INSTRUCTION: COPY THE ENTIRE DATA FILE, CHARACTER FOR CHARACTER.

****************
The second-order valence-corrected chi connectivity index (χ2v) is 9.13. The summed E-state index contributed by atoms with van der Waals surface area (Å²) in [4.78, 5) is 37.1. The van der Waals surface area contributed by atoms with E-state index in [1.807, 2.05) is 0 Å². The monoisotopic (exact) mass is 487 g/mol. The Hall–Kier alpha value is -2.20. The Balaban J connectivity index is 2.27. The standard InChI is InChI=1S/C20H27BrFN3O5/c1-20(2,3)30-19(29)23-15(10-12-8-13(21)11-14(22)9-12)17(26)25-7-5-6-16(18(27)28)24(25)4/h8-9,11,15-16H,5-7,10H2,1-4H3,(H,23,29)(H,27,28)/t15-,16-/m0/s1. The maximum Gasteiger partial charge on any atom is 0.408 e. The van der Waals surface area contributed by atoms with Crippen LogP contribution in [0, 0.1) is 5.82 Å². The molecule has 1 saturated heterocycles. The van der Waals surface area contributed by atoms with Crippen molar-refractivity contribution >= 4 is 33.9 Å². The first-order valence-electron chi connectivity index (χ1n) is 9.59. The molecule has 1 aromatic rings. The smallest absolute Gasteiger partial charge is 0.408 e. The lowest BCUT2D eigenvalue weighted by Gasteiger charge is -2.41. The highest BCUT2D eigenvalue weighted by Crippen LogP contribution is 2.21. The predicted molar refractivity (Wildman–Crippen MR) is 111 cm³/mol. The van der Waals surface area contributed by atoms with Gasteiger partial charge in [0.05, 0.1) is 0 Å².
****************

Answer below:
The second-order valence-corrected chi connectivity index (χ2v) is 9.13. The summed E-state index contributed by atoms with van der Waals surface area (Å²) in [4.78, 5) is 37.1. The van der Waals surface area contributed by atoms with E-state index in [1.807, 2.05) is 0 Å². The monoisotopic (exact) mass is 487 g/mol. The Hall–Kier alpha value is -2.20. The Balaban J connectivity index is 2.27. The standard InChI is InChI=1S/C20H27BrFN3O5/c1-20(2,3)30-19(29)23-15(10-12-8-13(21)11-14(22)9-12)17(26)25-7-5-6-16(18(27)28)24(25)4/h8-9,11,15-16H,5-7,10H2,1-4H3,(H,23,29)(H,27,28)/t15-,16-/m0/s1. The maximum Gasteiger partial charge on any atom is 0.408 e. The van der Waals surface area contributed by atoms with Crippen LogP contribution in [0, 0.1) is 5.82 Å². The molecule has 1 saturated heterocycles. The van der Waals surface area contributed by atoms with Crippen molar-refractivity contribution >= 4 is 33.9 Å². The first-order valence-electron chi connectivity index (χ1n) is 9.59. The molecule has 1 aromatic rings. The smallest absolute Gasteiger partial charge is 0.408 e. The lowest BCUT2D eigenvalue weighted by Gasteiger charge is -2.41. The highest BCUT2D eigenvalue weighted by Crippen LogP contribution is 2.21. The predicted molar refractivity (Wildman–Crippen MR) is 111 cm³/mol. The van der Waals surface area contributed by atoms with Gasteiger partial charge in [0.05, 0.1) is 0 Å².